Your browser is no longer supported

For the best possible experience using our website we recommend you upgrade to a newer version or another browser.

Your browser appears to have cookies disabled. For the best experience of MRW, please enable cookies in your browser

We'll assume we have your consent to use cookies, so you won't need to log in each time you visit our site.
Learn more

Sapphire recovers 50 millionth tyre

Sapphire Energy Recovery (SER) has reached an important milestone with the recovery of its 50 millionth tyre.

The landmark at its processing facility in West Thurrock, Essex means that the company is now processing over one fifth of all the tyres scrapped in the UK each year.

SER sales and marketing manager Ryan Mifflin said: Fifty million tyres represents a saving of more than three quarters of a million cubic metres of landfill space, enables tyre manufacturers to meet their producer responsibility obligations and provides tyre change depots with a sustainable disposal route.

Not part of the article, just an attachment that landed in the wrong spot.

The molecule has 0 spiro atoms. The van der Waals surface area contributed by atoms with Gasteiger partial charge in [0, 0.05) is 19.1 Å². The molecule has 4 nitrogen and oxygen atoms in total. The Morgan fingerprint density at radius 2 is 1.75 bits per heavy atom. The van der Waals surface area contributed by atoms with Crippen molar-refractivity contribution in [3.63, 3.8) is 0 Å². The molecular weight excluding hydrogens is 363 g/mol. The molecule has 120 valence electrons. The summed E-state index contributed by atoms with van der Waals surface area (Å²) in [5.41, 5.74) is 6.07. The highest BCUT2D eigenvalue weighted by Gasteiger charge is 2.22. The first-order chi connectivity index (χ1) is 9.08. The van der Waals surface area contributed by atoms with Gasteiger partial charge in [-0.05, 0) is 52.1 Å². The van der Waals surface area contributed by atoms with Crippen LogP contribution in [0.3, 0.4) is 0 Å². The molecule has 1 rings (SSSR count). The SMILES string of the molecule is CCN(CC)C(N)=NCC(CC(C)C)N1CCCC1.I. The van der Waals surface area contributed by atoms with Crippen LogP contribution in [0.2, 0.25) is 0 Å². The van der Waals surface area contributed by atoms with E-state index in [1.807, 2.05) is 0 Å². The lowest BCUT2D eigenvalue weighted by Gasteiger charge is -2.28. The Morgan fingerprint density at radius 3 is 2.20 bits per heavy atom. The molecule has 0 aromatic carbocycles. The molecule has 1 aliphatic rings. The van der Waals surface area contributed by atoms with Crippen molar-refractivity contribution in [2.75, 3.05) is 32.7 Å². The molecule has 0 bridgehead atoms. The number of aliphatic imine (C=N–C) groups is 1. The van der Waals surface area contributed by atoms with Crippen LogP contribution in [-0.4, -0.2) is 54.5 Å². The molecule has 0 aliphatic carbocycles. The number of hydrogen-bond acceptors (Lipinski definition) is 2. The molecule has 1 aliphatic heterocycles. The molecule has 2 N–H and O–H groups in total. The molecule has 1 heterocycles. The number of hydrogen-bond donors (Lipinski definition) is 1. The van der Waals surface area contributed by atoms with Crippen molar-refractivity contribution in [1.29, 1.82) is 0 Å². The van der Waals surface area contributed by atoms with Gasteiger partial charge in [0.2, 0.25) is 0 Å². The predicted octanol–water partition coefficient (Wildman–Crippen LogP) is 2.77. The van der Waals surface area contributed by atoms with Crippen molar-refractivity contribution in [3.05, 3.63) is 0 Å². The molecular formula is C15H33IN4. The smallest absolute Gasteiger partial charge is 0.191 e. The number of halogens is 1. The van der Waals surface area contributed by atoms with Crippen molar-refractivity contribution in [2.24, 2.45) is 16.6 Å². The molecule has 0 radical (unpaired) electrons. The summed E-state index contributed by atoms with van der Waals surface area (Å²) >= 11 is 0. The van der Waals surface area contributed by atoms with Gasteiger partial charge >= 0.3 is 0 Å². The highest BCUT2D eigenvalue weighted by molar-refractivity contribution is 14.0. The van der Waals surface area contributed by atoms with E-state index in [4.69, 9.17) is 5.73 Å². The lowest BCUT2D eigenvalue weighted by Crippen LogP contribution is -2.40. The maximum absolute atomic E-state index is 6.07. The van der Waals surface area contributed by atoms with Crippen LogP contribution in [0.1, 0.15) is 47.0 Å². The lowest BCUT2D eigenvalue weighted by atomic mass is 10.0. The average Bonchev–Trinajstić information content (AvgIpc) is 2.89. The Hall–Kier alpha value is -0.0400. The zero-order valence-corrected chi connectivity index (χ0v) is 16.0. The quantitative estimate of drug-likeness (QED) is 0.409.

Since the company was formed in 2001, we have invested more than £12 million in processing facilities in strategic UK conurbations and developed a national network of tyre collectors. We can now boast an exceptional service providing competitive gate fees, full legal compliance and EMAS and ISO14001 accreditation.

Year on year, our processing capacity has been steadily meeting the challenge to provide a long-term solution to the recovery and disposal of end of life tyres.

The news is a timely boost for a waste stream which caused many to panic when a ban on sending whole or shredded tyres to landfill came into effect on July 16 this year.

While the Wales Environment Trust suggested that the principality could be swamped by up to 26,000 used tyres, it now appears that the opposite could be true.

A recent report by researchers at Oakdene Hollins suggested that demand for waste tyres from companies such as SER could lead to a shortage next year.

It predicted that demand would rise from 472,000 tonnes this year to 538,000 tonnes in 2009.

Have your say

You must sign in to make a comment

Please remember that the submission of any material is governed by our Terms and Conditions and by submitting material you confirm your agreement to these Terms and Conditions. Links may be included in your comments but HTML is not permitted.